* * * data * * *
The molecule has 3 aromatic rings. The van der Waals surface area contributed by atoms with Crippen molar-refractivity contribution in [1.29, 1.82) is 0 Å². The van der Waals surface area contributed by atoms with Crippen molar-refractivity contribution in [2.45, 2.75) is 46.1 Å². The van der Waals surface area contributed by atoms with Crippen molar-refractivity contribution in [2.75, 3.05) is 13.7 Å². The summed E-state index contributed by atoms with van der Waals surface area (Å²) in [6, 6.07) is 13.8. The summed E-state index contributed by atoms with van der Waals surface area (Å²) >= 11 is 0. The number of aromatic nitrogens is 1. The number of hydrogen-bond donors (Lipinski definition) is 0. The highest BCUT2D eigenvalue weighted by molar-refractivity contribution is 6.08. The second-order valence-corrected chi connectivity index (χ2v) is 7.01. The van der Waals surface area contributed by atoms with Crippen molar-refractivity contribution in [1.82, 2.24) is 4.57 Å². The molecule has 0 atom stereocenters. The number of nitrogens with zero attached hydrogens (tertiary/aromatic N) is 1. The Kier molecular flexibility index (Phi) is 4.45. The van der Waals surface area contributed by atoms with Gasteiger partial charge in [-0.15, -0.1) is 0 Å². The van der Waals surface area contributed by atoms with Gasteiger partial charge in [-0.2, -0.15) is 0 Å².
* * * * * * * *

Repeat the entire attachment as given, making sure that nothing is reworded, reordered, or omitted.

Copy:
The molecule has 3 aromatic rings. The van der Waals surface area contributed by atoms with Crippen molar-refractivity contribution in [1.29, 1.82) is 0 Å². The van der Waals surface area contributed by atoms with Crippen molar-refractivity contribution in [2.45, 2.75) is 46.1 Å². The van der Waals surface area contributed by atoms with Crippen molar-refractivity contribution in [2.75, 3.05) is 13.7 Å². The summed E-state index contributed by atoms with van der Waals surface area (Å²) in [6, 6.07) is 13.8. The summed E-state index contributed by atoms with van der Waals surface area (Å²) >= 11 is 0. The number of aromatic nitrogens is 1. The number of hydrogen-bond donors (Lipinski definition) is 0. The highest BCUT2D eigenvalue weighted by molar-refractivity contribution is 6.08. The second-order valence-corrected chi connectivity index (χ2v) is 7.01. The van der Waals surface area contributed by atoms with Crippen molar-refractivity contribution in [1.82, 2.24) is 4.57 Å². The molecule has 0 atom stereocenters. The number of nitrogens with zero attached hydrogens (tertiary/aromatic N) is 1. The Kier molecular flexibility index (Phi) is 4.45. The van der Waals surface area contributed by atoms with Gasteiger partial charge in [-0.15, -0.1) is 0 Å². The van der Waals surface area contributed by atoms with Gasteiger partial charge in [-0.2, -0.15) is 0 Å².